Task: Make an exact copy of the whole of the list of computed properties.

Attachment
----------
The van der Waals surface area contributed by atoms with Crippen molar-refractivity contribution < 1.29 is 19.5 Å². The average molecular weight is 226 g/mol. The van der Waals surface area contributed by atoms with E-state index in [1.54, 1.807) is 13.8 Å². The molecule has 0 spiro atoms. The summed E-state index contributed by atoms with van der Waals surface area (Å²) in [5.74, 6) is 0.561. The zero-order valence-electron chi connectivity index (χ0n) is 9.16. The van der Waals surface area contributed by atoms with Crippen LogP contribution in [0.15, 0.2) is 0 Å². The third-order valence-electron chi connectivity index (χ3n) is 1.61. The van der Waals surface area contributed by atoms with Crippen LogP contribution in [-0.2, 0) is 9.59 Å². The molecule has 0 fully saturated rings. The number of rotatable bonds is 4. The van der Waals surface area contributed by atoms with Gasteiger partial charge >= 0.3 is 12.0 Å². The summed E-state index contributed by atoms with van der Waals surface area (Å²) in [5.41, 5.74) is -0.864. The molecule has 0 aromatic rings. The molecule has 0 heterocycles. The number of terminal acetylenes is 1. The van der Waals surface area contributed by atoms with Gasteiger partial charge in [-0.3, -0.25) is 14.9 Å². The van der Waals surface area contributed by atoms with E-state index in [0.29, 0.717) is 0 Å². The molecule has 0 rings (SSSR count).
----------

The van der Waals surface area contributed by atoms with Crippen molar-refractivity contribution < 1.29 is 19.5 Å². The average molecular weight is 226 g/mol. The van der Waals surface area contributed by atoms with E-state index in [1.54, 1.807) is 13.8 Å². The molecule has 0 spiro atoms. The summed E-state index contributed by atoms with van der Waals surface area (Å²) in [5.74, 6) is 0.561. The zero-order valence-electron chi connectivity index (χ0n) is 9.16. The van der Waals surface area contributed by atoms with Crippen LogP contribution in [0.15, 0.2) is 0 Å². The third-order valence-electron chi connectivity index (χ3n) is 1.61. The van der Waals surface area contributed by atoms with Crippen LogP contribution in [-0.2, 0) is 9.59 Å². The molecule has 0 fully saturated rings. The number of rotatable bonds is 4. The van der Waals surface area contributed by atoms with Gasteiger partial charge >= 0.3 is 12.0 Å². The summed E-state index contributed by atoms with van der Waals surface area (Å²) in [5.41, 5.74) is -0.864. The molecule has 0 aromatic rings. The molecule has 0 heterocycles. The number of terminal acetylenes is 1. The van der Waals surface area contributed by atoms with Gasteiger partial charge in [-0.3, -0.25) is 14.9 Å². The van der Waals surface area contributed by atoms with E-state index in [0.29, 0.717) is 0 Å². The molecule has 0 rings (SSSR count).